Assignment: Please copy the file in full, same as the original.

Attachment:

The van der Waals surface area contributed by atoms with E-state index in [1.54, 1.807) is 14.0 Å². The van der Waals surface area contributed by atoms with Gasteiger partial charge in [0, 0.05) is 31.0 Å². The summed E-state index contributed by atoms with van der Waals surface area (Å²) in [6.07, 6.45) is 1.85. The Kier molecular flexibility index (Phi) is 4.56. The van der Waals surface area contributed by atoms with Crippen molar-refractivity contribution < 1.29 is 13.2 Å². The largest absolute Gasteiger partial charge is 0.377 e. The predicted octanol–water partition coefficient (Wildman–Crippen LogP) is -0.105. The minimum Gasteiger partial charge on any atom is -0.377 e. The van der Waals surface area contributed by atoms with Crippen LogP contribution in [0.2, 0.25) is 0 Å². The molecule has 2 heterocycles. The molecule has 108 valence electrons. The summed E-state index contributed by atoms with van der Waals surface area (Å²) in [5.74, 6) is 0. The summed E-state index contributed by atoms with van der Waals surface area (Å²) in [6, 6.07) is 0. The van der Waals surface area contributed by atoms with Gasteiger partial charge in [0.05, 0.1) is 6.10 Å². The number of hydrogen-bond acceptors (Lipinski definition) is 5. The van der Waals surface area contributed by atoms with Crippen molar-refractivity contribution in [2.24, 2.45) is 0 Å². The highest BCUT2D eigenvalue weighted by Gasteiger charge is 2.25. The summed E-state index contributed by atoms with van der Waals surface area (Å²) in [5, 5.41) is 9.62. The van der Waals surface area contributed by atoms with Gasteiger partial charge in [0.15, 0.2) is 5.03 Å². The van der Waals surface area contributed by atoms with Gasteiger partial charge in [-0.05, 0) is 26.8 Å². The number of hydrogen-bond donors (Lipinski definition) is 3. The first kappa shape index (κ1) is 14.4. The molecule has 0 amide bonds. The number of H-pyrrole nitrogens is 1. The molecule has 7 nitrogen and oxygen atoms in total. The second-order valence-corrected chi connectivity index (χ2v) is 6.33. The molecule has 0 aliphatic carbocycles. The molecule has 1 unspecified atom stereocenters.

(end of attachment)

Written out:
The van der Waals surface area contributed by atoms with E-state index in [1.54, 1.807) is 14.0 Å². The van der Waals surface area contributed by atoms with Gasteiger partial charge in [0, 0.05) is 31.0 Å². The summed E-state index contributed by atoms with van der Waals surface area (Å²) in [6.07, 6.45) is 1.85. The Kier molecular flexibility index (Phi) is 4.56. The van der Waals surface area contributed by atoms with Crippen molar-refractivity contribution < 1.29 is 13.2 Å². The largest absolute Gasteiger partial charge is 0.377 e. The predicted octanol–water partition coefficient (Wildman–Crippen LogP) is -0.105. The minimum Gasteiger partial charge on any atom is -0.377 e. The van der Waals surface area contributed by atoms with Crippen LogP contribution in [0.2, 0.25) is 0 Å². The molecule has 2 heterocycles. The molecule has 108 valence electrons. The summed E-state index contributed by atoms with van der Waals surface area (Å²) in [5.74, 6) is 0. The summed E-state index contributed by atoms with van der Waals surface area (Å²) in [6, 6.07) is 0. The van der Waals surface area contributed by atoms with Gasteiger partial charge in [0.05, 0.1) is 6.10 Å². The number of hydrogen-bond acceptors (Lipinski definition) is 5. The van der Waals surface area contributed by atoms with Crippen molar-refractivity contribution in [2.24, 2.45) is 0 Å². The highest BCUT2D eigenvalue weighted by Gasteiger charge is 2.25. The summed E-state index contributed by atoms with van der Waals surface area (Å²) in [5, 5.41) is 9.62. The van der Waals surface area contributed by atoms with Gasteiger partial charge in [0.15, 0.2) is 5.03 Å². The van der Waals surface area contributed by atoms with Gasteiger partial charge in [-0.05, 0) is 26.8 Å². The number of hydrogen-bond donors (Lipinski definition) is 3. The first kappa shape index (κ1) is 14.4. The molecule has 0 amide bonds. The number of H-pyrrole nitrogens is 1. The molecule has 7 nitrogen and oxygen atoms in total. The second-order valence-corrected chi connectivity index (χ2v) is 6.33. The molecule has 0 aliphatic carbocycles. The molecule has 1 unspecified atom stereocenters.